My One Rule for Asking People to Dance

rule for asking people to dance

I recently wrote a contentious blog.

I had no idea that it was going to draw as much fire as it did. I thought people might disagree – I didn’t anticipate how emotional everyone would become about it.

In the blog post I believe in the hierarchy: 5 reasons I never ask pros to dance, I discussed my views on asking etiquette.

In the post I made the case – though honestly I think it’s so obvious it doesn’t need to be made – that more ‘advanced’ dancers frequently enjoy dancing with other ‘advanced’ dancers the most (and intermediate with intermediate; pro with pro… though most people always enjoy dancing “up”). This is the case because technique and familiarity with the dance (as well as experience with musicality, creativity, etc, gained over time) facilitate a unique kind of connection. Having a reasonably equal skill set means that people can communicate at the same degree of precision, subtlety, and creativity.

This does not rule out enjoyment of “lower level” dancing by any means. It simply says that people tend to match up well at similar levels of technique and familiarity in the dance. It’s like playing any one-on-one sport, like tennis. People can enjoy playing with anyone at any level, but particularly enjoy when they can match skill sets.

And we should take these factors — in addition to many others — into account when we ask people to dance. We should do this in order to best be sensitive to the emotions and needs of the people around us. It’s perfectly okay for someone to enjoy one kind of dancing or another. I see nothing condemnable about that.

Why this is a contentious idea

People were disturbed by my post for many reasons. I cannot infer all of them, but my impression is that the most common causes for concern were:

-I was promoting an attitude which discourages beginners from the dance

-I was disrupting the credibility of instructors who for the sake of their business require their reputations to be egalitarian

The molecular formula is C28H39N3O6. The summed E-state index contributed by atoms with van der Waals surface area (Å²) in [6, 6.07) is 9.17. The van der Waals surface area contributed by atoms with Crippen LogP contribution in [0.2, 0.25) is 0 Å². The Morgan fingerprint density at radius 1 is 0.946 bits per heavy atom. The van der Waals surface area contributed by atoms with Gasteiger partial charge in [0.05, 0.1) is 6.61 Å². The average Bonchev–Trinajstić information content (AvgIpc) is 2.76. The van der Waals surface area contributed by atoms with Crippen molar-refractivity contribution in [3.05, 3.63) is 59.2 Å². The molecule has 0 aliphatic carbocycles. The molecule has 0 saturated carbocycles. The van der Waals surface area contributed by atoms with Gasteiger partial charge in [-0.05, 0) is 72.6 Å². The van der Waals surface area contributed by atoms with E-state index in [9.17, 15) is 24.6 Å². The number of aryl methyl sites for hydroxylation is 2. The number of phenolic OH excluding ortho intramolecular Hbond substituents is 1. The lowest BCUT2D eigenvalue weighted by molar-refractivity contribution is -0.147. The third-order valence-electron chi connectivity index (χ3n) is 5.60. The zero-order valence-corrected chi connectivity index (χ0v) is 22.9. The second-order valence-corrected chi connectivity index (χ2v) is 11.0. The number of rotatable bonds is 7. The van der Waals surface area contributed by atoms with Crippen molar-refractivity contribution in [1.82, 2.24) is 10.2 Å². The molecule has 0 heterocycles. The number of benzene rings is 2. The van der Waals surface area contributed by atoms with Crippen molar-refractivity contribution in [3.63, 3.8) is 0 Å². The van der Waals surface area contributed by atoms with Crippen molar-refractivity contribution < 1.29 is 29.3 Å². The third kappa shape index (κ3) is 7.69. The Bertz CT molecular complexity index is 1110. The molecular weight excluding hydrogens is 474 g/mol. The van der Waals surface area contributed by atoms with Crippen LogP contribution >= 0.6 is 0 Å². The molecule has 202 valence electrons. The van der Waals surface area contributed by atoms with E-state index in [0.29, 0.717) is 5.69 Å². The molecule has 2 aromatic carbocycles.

-I was promoting coldness or hostility on the dance floor

-I was denying that people have more to contribute to a dance (such as musicality, or emotional connection) than technique (I wasn’t, to be clear)

-I was saying that less experienced dancers should never ask more experienced dancers to dance (I wasn’t)

-I was advocating for a world in which we pay attention to differences based on ability (I was)

I could respond at length in an attempt to refute each point above, but instead I think I’d like to just simplify the matter.

I can actually distill this idea into one specific rule.

This is the rule:

Only ask people to dance with you if you think, with your most objective and self-aware best guess, that the person you ask to dance with you will enjoy it.

That’s it. That’s all I make sure of when I ask someone to dance. Before every single dance (without fail) I ask myself the question:

“What are the chances that this person will enjoy dancing with me?” Sometimes I get a clear answer – such as 1% or 99%. Most of the time it is more ambiguous. I follow a 40% or a 75% or what-have-you based on the context.

Many factors go into my calculation of these odds. Very many. Most of them have nothing to do with technique, skill, or experience level at all. They can concern someone’s mood, social environment, or level of exhaustion, for example. But some do. Some factors most certainly do take experience into account.

Here is a small sample of questions I consider when evaluating each potential dance partner (and usually it just takes seconds): 

Do I know this person? Have I danced with them before? Did they indicate they enjoyed it or would like to do it again some time? (Examples of this would be asking my name after the dance, engaging me in conversation, appearing to be genuinely smiling and engaged with me in the dance, having open body language with respect to me both on and off the dance floor) Do they regularly ask me to dance? Do we ask each other to dance at roughly the same rate, or am I always the one asking?

Has this person had a chance to ask someone she personally wants to ask recently, or has she been asked repeatedly without a chance to choose? Does this person have a queue of people waiting to dance with her? Does she appear to enjoy it or would she rather go be among friends or take a break?